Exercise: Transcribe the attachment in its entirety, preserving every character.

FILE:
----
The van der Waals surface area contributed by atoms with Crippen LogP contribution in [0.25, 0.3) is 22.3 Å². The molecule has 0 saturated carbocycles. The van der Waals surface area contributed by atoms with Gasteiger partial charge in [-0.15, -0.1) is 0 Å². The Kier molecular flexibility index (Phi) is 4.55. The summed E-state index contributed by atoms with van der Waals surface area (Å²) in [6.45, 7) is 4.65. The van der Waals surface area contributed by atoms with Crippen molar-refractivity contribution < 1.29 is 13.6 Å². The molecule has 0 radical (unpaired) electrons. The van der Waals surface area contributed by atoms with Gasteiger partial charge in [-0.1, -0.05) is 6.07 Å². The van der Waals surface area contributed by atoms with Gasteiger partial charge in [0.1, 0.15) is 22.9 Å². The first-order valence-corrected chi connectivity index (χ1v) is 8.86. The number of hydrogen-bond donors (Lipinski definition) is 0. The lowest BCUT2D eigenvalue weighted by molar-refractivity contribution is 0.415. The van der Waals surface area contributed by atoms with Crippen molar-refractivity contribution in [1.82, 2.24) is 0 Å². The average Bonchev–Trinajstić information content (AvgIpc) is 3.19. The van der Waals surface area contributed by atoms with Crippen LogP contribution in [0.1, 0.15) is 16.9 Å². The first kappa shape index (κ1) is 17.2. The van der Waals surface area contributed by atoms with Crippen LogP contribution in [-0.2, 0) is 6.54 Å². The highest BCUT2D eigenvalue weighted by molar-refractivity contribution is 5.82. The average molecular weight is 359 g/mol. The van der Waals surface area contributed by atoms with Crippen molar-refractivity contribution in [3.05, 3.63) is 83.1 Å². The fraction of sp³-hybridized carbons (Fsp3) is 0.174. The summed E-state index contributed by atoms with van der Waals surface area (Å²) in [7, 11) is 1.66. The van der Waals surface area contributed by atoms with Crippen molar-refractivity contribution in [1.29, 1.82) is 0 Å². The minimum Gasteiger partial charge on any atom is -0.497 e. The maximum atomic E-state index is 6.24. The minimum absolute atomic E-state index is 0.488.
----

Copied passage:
The van der Waals surface area contributed by atoms with Crippen LogP contribution in [0.25, 0.3) is 22.3 Å². The molecule has 0 saturated carbocycles. The van der Waals surface area contributed by atoms with Gasteiger partial charge in [-0.15, -0.1) is 0 Å². The Kier molecular flexibility index (Phi) is 4.55. The summed E-state index contributed by atoms with van der Waals surface area (Å²) in [6.45, 7) is 4.65. The van der Waals surface area contributed by atoms with Crippen molar-refractivity contribution < 1.29 is 13.6 Å². The molecule has 0 radical (unpaired) electrons. The van der Waals surface area contributed by atoms with Gasteiger partial charge in [-0.1, -0.05) is 6.07 Å². The van der Waals surface area contributed by atoms with Gasteiger partial charge in [0.1, 0.15) is 22.9 Å². The first-order valence-corrected chi connectivity index (χ1v) is 8.86. The number of hydrogen-bond donors (Lipinski definition) is 0. The lowest BCUT2D eigenvalue weighted by molar-refractivity contribution is 0.415. The van der Waals surface area contributed by atoms with Crippen molar-refractivity contribution in [1.82, 2.24) is 0 Å². The average Bonchev–Trinajstić information content (AvgIpc) is 3.19. The van der Waals surface area contributed by atoms with Crippen LogP contribution in [0.1, 0.15) is 16.9 Å². The first kappa shape index (κ1) is 17.2. The van der Waals surface area contributed by atoms with Crippen LogP contribution in [-0.2, 0) is 6.54 Å². The highest BCUT2D eigenvalue weighted by molar-refractivity contribution is 5.82. The average molecular weight is 359 g/mol. The van der Waals surface area contributed by atoms with Crippen molar-refractivity contribution in [3.05, 3.63) is 83.1 Å². The fraction of sp³-hybridized carbons (Fsp3) is 0.174. The summed E-state index contributed by atoms with van der Waals surface area (Å²) in [7, 11) is 1.66. The van der Waals surface area contributed by atoms with Crippen molar-refractivity contribution in [1.29, 1.82) is 0 Å². The minimum Gasteiger partial charge on any atom is -0.497 e. The maximum atomic E-state index is 6.24. The minimum absolute atomic E-state index is 0.488.